Saturday, 31 October 2015

The Magilligan Tramway

A few months back I received a query about the course of what was described as a railway line running to Magilligan Point. I hadn't been aware that there had been such a line and certainly there hadn't been a locomotive line. There had however been a horse drawn tramway, (standard gauge) for a very short period. It ran from the Londonderry & Coleraine Railway Company line, where Magilligan Station was ultimately constructed, to Magilligan Point with an intermediate halt at Drummond.

I would not be surprised if this tramway holds the record for the shortest lived tramway of all time. It commenced operations on 1st July 1855 and ceased on 1st October 1855. Perhaps it was anticipated that the line would attract tourists to the, "Point," and its Martello Tower and the numbers didn't materialise. Somewhat surprisingly this tramway is not mentioned in W. A. McCutcheon's, "The Industrial Archaeology of Northern Ireland."

Friday, 30 October 2015

Strabane & Foyle Navigation Limited


I recently came upon certain documents relating to a company by the name of Strabane & Foyle Navigation Limited, (Company number NI 00R697). It was only on the 25th May 1987 that this bit player in our industrial archaeology passed a Special Resolution to have itself wound up voluntarily. The Liquidator was Brian A McMullan, accountant of 28 Hawkin Street Londonderry. The statement of assets and liabilities attached to the Declaration of Solvency disclosed that the Company had the then not inconsiderable sum of £56,378 standing to its credit at its Bank. A loan or advance of £620 was the only other asset shown. It did however still own a substantial portion of the by then long since disused Strabane Canal and in November 1988 it sold same to a local farmer by the name of Joseph Edwards for £5000. Why there was no value attributed to this in the statement of assets and liabilities is difficult to know. Perhaps it was perceived as having a zero value. If so then the sum realised must have come as a pleasant surprise.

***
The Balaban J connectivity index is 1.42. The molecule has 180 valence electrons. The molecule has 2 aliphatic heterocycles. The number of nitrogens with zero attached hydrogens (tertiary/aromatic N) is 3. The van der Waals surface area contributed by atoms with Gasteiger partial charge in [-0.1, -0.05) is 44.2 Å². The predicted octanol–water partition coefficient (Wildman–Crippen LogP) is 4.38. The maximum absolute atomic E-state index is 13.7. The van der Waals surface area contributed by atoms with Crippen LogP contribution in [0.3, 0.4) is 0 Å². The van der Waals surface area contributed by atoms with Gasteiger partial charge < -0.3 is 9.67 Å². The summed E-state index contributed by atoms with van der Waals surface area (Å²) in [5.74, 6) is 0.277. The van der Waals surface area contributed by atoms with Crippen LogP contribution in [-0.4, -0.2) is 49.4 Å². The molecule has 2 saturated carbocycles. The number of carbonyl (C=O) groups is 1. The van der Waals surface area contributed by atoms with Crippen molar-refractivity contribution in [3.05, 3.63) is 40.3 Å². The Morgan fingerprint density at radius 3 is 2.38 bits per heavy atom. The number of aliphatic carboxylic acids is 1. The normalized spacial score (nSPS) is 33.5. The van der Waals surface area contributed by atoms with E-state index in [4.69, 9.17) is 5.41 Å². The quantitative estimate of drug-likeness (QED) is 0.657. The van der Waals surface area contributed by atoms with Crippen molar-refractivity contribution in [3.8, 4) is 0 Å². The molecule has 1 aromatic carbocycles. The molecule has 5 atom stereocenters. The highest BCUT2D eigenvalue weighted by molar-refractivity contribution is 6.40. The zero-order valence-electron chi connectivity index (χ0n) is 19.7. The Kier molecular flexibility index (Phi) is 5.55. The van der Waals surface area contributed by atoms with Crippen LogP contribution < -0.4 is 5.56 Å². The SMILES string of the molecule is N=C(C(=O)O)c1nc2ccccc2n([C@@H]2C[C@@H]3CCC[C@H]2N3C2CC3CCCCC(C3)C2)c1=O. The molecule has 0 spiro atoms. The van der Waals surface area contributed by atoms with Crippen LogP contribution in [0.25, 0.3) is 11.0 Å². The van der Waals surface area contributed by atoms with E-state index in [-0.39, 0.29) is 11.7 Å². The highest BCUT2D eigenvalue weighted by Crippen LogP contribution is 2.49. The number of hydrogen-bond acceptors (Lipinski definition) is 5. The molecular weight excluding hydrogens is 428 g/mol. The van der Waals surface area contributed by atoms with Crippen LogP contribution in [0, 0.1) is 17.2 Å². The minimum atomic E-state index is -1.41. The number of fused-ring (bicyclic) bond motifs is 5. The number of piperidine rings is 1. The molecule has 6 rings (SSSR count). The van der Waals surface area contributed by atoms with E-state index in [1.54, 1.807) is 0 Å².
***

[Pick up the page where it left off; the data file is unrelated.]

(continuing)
Strabane & Foyle Navigation Limited acquired the Strabane Canal on 4th March 1913 from James Albert Edward Hamilton the third Duke of Abercorn who by then was tenant for life under the terms of the Marriage Settlement of 6th January 1869 which had been entered into in anticipation of the marriage of the second Duke, (then Marquis of Hamilton) to Lady Mary Anna Curzon. The canal lands were one of the properties the subject of this settlement.

The Second Duke had on 2nd December 1912 contracted with one William B Smyth and others acting on behalf of Strabane & Foyle Navigation Limited, (being a Company then intended to be and subsequently incorporated) for the sale of the Canal in fee simple subject to but with the benefit of a lease dated 28th June 1891 whereby the Second Duke had demised the Canal to Strabane Canal Company Limited for a term of thirty one years from 1st November 1890. The Second Duke died on 3rd January 1913 without having completed the sale and accordingly it fell to the third Duke, along with the trustees of the Settlement to complete the transaction. The price paid was £2,000.